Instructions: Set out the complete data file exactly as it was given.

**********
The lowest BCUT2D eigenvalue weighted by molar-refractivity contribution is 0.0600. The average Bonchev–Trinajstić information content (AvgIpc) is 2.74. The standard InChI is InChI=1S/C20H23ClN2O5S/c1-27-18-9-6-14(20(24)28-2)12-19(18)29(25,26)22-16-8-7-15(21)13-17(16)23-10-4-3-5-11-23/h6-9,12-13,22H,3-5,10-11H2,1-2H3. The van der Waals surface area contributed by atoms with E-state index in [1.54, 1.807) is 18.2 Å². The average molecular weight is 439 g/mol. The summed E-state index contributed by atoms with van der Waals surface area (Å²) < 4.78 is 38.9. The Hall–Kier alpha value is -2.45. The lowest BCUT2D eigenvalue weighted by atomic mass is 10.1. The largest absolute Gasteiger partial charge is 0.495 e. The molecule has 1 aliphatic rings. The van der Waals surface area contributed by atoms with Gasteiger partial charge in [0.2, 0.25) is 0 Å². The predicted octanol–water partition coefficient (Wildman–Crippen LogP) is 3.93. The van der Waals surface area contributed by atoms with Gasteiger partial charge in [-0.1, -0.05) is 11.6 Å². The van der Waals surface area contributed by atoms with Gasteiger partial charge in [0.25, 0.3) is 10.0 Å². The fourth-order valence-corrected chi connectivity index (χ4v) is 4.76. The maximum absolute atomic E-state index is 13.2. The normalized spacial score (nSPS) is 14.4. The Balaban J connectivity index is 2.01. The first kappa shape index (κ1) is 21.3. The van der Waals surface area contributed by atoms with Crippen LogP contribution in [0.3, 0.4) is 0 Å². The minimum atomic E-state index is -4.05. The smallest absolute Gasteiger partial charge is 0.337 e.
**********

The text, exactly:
The lowest BCUT2D eigenvalue weighted by molar-refractivity contribution is 0.0600. The average Bonchev–Trinajstić information content (AvgIpc) is 2.74. The standard InChI is InChI=1S/C20H23ClN2O5S/c1-27-18-9-6-14(20(24)28-2)12-19(18)29(25,26)22-16-8-7-15(21)13-17(16)23-10-4-3-5-11-23/h6-9,12-13,22H,3-5,10-11H2,1-2H3. The van der Waals surface area contributed by atoms with E-state index in [1.54, 1.807) is 18.2 Å². The average molecular weight is 439 g/mol. The summed E-state index contributed by atoms with van der Waals surface area (Å²) < 4.78 is 38.9. The Hall–Kier alpha value is -2.45. The lowest BCUT2D eigenvalue weighted by atomic mass is 10.1. The largest absolute Gasteiger partial charge is 0.495 e. The molecule has 1 aliphatic rings. The van der Waals surface area contributed by atoms with Gasteiger partial charge in [0.2, 0.25) is 0 Å². The predicted octanol–water partition coefficient (Wildman–Crippen LogP) is 3.93. The van der Waals surface area contributed by atoms with Gasteiger partial charge in [-0.1, -0.05) is 11.6 Å². The van der Waals surface area contributed by atoms with Gasteiger partial charge in [0.25, 0.3) is 10.0 Å². The fourth-order valence-corrected chi connectivity index (χ4v) is 4.76. The maximum absolute atomic E-state index is 13.2. The normalized spacial score (nSPS) is 14.4. The Balaban J connectivity index is 2.01. The first kappa shape index (κ1) is 21.3. The van der Waals surface area contributed by atoms with Crippen LogP contribution in [0.3, 0.4) is 0 Å². The minimum atomic E-state index is -4.05. The smallest absolute Gasteiger partial charge is 0.337 e.